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1 hour ago, zxDaveM said:

Have to say though, that I agree with 'Indigo' above with some of her comments. The general sleaziness of the whole scenario - from the rich taking their delights at the cost of the poor, ladies of the night selling their souls for a few coppers, the goings on in the goal once they arrive at their deportation 'home', creeps me out a bit. And that's before coming on to the pdt with M GM, Manon, and her brother or the 'passing around' of Manon as an objectified trophy. I appreciate that's the point, of love bursting above this level of sleaze and the temptation of wealth, but makes the scenes between those beautiful, glorious pdd's all the harder to watch at times. Glad I was there though, there was some truly wonderful dancing.

 

The sensation you describe, Dave, is much that same I have with those unfortunate harlots in Mayerling ... only there it is much more enhanced for me in its distaste.  Still the PDDs are the defining framework of all these MacMillian pieces and happily he at least knew what he was about in terms of their construct.  One is grateful for that.  

Edited by Bruce Wall
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Many of us have taken issue with Macmillan's portrayal of prostitutes in a certain way many times.....so I don't even mention it any more, but I do agree Indigo, in some ways.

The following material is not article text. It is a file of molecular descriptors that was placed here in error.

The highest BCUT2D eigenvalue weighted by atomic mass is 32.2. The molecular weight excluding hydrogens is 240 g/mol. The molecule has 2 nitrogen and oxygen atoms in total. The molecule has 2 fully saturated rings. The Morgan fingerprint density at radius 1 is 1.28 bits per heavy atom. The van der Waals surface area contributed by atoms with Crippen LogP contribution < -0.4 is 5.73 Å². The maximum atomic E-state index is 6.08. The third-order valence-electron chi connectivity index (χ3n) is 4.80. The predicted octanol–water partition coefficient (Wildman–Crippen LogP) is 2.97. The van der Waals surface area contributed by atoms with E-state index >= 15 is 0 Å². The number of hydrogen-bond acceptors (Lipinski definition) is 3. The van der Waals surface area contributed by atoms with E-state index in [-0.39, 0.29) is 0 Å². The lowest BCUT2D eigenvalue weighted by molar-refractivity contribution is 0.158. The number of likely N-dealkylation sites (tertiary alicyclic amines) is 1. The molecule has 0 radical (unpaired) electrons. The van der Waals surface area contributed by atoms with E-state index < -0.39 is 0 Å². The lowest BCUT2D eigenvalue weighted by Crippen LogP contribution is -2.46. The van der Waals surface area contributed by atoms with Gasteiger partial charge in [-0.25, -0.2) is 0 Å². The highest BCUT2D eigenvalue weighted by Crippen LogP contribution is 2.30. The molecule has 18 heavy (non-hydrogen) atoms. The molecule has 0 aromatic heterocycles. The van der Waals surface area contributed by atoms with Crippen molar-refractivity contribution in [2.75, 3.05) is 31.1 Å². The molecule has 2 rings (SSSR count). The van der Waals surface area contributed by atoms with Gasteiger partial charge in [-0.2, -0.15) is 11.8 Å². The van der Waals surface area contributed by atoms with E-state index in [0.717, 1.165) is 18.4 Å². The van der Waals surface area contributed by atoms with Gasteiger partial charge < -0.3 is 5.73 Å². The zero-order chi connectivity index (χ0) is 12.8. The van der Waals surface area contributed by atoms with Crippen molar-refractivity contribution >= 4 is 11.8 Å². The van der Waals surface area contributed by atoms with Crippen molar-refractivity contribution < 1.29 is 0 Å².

The point is not  that I don't think the subject should be used etc and it is nothing to do with the novel.  It is how Macmillan choreographs these scenes. I agree with Dave that moments are cringe-making- especially horrible old men chasing young girls around the stage, especially- the moment one of them is desperate to escape -and  find it very uncomfortable when some of the audience laugh -are led to laugh- at some of these scenes in the brothel. Macmillan's work is indeed, at times, titillating us - and I think it is very uncomfortable indeed.

But, noone is saying we change his choreography, -are they? - but, that we need some new ballets- I entirely agree with that and have said so recently- more new work please, and some by women please, because some of the attittudes incarnated by some in the rep- especially Macmillan but also Scarlett and others, in my view, have always been unpleasant and are becoming embarassing.

 

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1 hour ago, zxDaveM said:

 

Who are you getting to see Anna?

 

Cuthbertson and Clarke at the ROH, Dave - plus Lamb and Muntagirov at the cinema.   I find matinées easier from a pain point of view and wanted to see Cuthbertson last run but sadly she sustained that bad injury.   So looking forward to it but I'd love to see Bonelli too.